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God used plenty of career paths to prepare him for children’s agency

BRENTWOOD, Tenn. (BP)–The classroom looked like any other in the small town on an ordinary day. But this day would leave a lasting impression on the fourth-grade teacher.
Blanche Owens asked the students in her Daisy Elementary School class in Soddy-Daisy, Tenn., if they would like to share with the class, “What do you want to be when you grow up?”
Nine-year-old Bryant Millsaps quickly raised his hand and was given permission to speak. More than 40 years later, Owens still remembers the conviction in the boy’s answer. “I want to be a missionary.”
Bryant Millsaps, who was recently named the sixth president in the 108-year history of Tennessee Baptist Children’s Homes, received a card recounting that moment from his former grade-school teacher who had read the announcement of his selection in her local paper.
“I knew Bryant would be involved in a daily ministry at some point in his life. I just never dreamed that it would involve such an interesting and challenging path for him,” said Owens, who still lives in the small community of Soddy-Daisy.
Millsaps’ journey was different from that of most persons called to full-time Christian service. Before his ordination to the ministry earlier this year, his career had included brief stints in teaching, sales and university administration before moving to such notable government positions as Tennessee secretary of state, executive director of the Tennessee Higher Education Commission and chief clerk of the Tennessee House of Representatives.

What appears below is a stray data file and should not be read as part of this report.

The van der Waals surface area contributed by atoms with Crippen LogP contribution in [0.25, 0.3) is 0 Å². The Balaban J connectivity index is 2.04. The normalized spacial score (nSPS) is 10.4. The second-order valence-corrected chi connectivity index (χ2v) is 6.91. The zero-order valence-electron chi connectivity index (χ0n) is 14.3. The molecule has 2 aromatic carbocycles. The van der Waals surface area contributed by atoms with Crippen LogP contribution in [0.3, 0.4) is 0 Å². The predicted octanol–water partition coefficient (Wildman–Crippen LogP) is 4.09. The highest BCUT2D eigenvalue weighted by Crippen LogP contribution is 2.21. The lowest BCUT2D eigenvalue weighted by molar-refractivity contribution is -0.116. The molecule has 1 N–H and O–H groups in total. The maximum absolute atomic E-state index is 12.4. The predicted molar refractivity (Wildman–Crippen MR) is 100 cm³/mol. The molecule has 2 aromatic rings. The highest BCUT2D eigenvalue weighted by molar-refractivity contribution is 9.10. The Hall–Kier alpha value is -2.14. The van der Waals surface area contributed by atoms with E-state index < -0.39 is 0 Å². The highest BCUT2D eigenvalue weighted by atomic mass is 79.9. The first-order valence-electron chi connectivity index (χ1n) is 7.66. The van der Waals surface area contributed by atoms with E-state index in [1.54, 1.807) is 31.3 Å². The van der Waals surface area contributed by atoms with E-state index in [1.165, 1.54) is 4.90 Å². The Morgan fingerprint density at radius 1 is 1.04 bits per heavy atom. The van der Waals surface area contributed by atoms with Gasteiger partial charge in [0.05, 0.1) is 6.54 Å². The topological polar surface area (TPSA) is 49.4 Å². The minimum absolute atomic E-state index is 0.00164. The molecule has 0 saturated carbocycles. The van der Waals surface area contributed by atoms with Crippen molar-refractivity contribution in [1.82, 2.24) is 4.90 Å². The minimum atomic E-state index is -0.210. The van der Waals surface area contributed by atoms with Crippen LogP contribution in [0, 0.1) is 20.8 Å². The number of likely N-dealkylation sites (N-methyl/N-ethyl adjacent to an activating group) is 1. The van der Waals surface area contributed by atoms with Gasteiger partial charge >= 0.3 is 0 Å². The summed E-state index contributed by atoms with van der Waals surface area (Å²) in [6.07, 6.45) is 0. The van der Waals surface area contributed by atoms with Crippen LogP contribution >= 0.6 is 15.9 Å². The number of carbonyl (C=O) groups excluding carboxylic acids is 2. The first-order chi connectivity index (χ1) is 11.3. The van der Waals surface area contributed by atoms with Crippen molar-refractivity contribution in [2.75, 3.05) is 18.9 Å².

“I never dreamed that, at each of these places of service, God was preparing me for this time in my life,” Millsaps reflected recently. “He has used each opportunity as a place to train me and equip me to serve him.”
Millsaps, assistant to the president at Tennessee Baptist Children’s Homes since January 1998, will assume the office of president effective Jan. 1, following the retirement of TBCH President/Treasurer Gerald L. Stow.
Millsaps believes his call to Christian service came as a young boy but confesses that he spent years traveling other roads. “As I look back now, I know I was running from [God],” he said, “but he used all of my life’s experiences to prepare me for this challenging time in ministry.”
The president-elect’s familiarity with the roads and communities of Tennessee will be an asset as he travels the state seeking to serve God instead of his own political career as he did in the past. Thirteen Tennessee communities from Memphis to Elizabethton are home to a Tennessee Baptist Children’s Homes facility or service.
“It is so refreshing to wake up each morning knowing that God is using my experiences to minister to children — children whose lives are in turmoil and who probably would never learn about Jesus were it not for the intervention of Tennessee Baptist Children’s Homes, Millsaps said.
Millsaps, who holds a doctorate in higher education administration from Vanderbilt University’s George Peabody College in Nashville, was 50 years old when he surrendered to full-time ministry. Seeking his pastor’s advice, he wondered openly about what God could possibly do with a 50-year-old former politician.
Jerry Sutton, Millsaps’ pastor at Nashville’s Two Rivers Baptist Church and president of the Southern Baptist Convention’s Pastors’ Conference, told him not be concerned about what, where and why questions, and reminded him of how Abraham had surrendered to God’s service without having a clue about where he was going.
“Dr. Sutton told me to focus on getting prepared to serve and that the Lord would add the other pieces of the puzzle as he knew I was ready to handle them,” Millsaps recounted. “That has proven to be some of the best advice I have received.”
Reflecting on the unorthodox path to ministry he has followed, Millsaps maintains an expectant attitude, noting, “It is never too late to be obedient to God.
“God calls all of us to minister and serve him; some of us do it vocationally while others minister as an avocation. Either way, as long as we live and breathe, we are of value to God and can be used by him to accomplish his purpose in the lives of his people. “My only regret is that I waited so long to surrender my life fully to him,” Millsaps said. “If he can use a man like me, he can use anybody.”

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  • Kim Burke